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Electrical Circuits

Electrical Circuits

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Electrical Circuits

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  1. Electrical Circuits

  2. Circuits • Electricity flowing through a substance is called an electric current. • A circuit is a path through which electricity flows from a negative terminal to a positive terminal. • The standard unit for the measure of current is the ampere, which is often abbreviated “amp.” • The amount of force per electron flowing through a substance is called voltage.

  3. Requirements for Electricity to Flow Through a Circuit • A voltage source must be present. • The voltage source must be connected to a material through which the electric current can flow. • A circuit must be complete for the electrons to flow. If the path is broken, the current stops flowing.

  4. Schematic Symbols • A drawing of an electric circuit is called a schematic. • Symbols • Resistor • Battery Source • Switch

  5. More about Schematics • The opposition to the flow of electrons is called resistance. The resistor may also be called the load and is the part of the circuit that converts the electrical energy into another form. (Such as light bulbs). Resistance is measured in ohms. An ohm is equivalent to one volt per ampere. • The source of current is also the voltage. • The switch opens and closes the circuit. The circuit must be closed in order for electricity to flow.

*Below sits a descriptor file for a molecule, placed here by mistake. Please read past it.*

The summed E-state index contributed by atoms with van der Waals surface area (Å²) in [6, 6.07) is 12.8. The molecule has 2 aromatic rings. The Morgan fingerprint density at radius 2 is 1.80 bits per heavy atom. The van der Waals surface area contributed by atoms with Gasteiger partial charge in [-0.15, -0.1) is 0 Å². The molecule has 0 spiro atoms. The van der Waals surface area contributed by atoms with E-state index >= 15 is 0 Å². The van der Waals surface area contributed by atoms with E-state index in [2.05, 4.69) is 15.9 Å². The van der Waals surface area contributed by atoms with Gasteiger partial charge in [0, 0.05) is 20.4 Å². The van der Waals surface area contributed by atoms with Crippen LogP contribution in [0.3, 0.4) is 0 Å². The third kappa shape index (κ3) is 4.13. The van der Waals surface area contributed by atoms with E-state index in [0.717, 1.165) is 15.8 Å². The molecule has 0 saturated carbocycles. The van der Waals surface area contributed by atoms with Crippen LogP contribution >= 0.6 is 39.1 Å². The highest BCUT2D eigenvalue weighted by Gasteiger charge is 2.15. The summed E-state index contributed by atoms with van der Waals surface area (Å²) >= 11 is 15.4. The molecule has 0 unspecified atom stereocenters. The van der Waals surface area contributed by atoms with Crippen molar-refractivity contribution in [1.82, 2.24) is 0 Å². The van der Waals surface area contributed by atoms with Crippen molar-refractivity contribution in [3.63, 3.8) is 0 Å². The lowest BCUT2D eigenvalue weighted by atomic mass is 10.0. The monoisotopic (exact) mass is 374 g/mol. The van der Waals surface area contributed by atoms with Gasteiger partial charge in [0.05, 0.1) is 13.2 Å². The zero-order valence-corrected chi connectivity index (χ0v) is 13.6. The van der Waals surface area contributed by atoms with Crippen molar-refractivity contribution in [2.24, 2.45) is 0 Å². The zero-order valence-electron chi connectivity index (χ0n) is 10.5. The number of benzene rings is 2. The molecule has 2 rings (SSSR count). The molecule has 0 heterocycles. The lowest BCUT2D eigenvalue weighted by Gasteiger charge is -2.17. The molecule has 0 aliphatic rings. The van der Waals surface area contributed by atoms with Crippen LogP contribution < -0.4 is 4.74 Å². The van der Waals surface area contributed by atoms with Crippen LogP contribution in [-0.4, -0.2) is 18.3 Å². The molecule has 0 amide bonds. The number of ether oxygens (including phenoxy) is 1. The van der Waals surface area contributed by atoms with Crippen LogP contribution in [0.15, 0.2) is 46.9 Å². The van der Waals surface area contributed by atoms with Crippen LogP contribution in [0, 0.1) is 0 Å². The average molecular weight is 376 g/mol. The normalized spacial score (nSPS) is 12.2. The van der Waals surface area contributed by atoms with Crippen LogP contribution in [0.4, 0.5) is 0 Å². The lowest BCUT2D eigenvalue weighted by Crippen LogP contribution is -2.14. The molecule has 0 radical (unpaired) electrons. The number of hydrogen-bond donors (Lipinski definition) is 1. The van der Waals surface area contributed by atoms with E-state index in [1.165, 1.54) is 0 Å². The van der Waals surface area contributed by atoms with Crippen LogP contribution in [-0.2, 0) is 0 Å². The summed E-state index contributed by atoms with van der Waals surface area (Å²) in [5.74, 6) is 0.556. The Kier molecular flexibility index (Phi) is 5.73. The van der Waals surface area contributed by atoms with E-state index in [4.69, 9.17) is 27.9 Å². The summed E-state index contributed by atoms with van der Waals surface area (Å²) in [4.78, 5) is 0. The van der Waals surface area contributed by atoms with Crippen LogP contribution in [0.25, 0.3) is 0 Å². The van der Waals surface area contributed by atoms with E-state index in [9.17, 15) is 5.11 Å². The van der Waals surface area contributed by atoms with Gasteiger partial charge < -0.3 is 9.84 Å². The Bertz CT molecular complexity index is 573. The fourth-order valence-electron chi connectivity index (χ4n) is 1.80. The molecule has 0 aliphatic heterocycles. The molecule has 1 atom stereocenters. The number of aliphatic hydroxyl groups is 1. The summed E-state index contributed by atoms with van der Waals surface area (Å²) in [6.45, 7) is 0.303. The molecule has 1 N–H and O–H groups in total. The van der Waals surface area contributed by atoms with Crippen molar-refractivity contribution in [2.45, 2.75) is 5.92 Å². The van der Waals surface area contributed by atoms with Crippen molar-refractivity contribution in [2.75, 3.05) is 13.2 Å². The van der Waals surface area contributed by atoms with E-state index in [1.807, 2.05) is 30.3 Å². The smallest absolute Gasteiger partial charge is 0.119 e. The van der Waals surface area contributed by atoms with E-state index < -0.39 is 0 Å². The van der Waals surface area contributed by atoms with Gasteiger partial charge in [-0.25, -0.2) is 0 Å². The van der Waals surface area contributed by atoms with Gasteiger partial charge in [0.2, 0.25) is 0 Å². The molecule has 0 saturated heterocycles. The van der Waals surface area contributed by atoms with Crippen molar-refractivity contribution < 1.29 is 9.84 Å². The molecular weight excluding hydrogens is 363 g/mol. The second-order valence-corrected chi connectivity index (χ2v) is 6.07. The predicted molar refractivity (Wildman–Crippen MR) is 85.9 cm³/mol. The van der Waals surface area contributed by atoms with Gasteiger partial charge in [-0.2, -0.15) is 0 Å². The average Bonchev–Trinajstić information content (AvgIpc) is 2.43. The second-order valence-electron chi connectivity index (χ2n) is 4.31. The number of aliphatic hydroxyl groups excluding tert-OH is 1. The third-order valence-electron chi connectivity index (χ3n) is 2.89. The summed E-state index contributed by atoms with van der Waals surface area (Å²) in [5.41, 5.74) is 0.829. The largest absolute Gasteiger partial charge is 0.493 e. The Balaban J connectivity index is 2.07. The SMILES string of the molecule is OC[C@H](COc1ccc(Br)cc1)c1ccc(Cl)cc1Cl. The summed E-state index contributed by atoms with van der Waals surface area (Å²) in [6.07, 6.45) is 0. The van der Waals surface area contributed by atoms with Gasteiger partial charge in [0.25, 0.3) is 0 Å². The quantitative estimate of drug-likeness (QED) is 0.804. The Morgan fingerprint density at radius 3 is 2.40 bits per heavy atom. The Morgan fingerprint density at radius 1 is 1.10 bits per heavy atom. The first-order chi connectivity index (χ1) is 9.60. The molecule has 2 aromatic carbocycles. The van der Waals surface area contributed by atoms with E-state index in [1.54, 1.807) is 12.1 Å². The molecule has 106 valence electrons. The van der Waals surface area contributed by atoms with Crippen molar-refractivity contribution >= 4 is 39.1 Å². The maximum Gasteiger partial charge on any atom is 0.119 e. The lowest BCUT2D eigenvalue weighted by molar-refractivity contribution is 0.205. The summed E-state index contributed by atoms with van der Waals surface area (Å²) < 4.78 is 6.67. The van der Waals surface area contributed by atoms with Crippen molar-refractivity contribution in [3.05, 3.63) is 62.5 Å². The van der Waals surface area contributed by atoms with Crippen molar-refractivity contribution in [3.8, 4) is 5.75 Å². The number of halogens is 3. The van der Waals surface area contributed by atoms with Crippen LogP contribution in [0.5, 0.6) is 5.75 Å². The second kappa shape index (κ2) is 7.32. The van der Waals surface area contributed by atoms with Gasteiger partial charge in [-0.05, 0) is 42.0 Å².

6. Series and Parallel Circuits • Series circuit - has only one path through which the electricity can flow. • Parallel circuit - has multiple paths through which the electricity can flow.

  7. Switches • Switches are used to control circuits. • Switches connect or disconnect all or part of a circuit. • Switches come in many forms. • SPST • SPDT • DPST • DPDT

  8. More about Types of Switches • The first and simplest is a Single Pole Single Throw (SPST). This is a basic on/off switch. • A Single Pole Double Throw (SPDT) is basically two Single Pole Single Throw switches tied together so that they function together.

  9. More Types of Switches • Another type of switch is a Double Pole Single Throw (DPST). This switch is used for dual switch control of a single circuit, such as two switches to control one light in your house. • A fourth type of switch is a Double Pole Double Throw (DPDT). This is basically two Double Pole Single Throw switches tied together so that they function together.

  10. Integrated Circuits • Transistors are small electronic devices that contain a semiconductor and have at least three electrical contacts. They were invented in 1947. • An integrated circuit is a complete circuit on a piece of semiconductor material. Integrated circuits were invented in 1958 and led to even smaller, less-expensive electronics and eventually to the development of the microprocessor.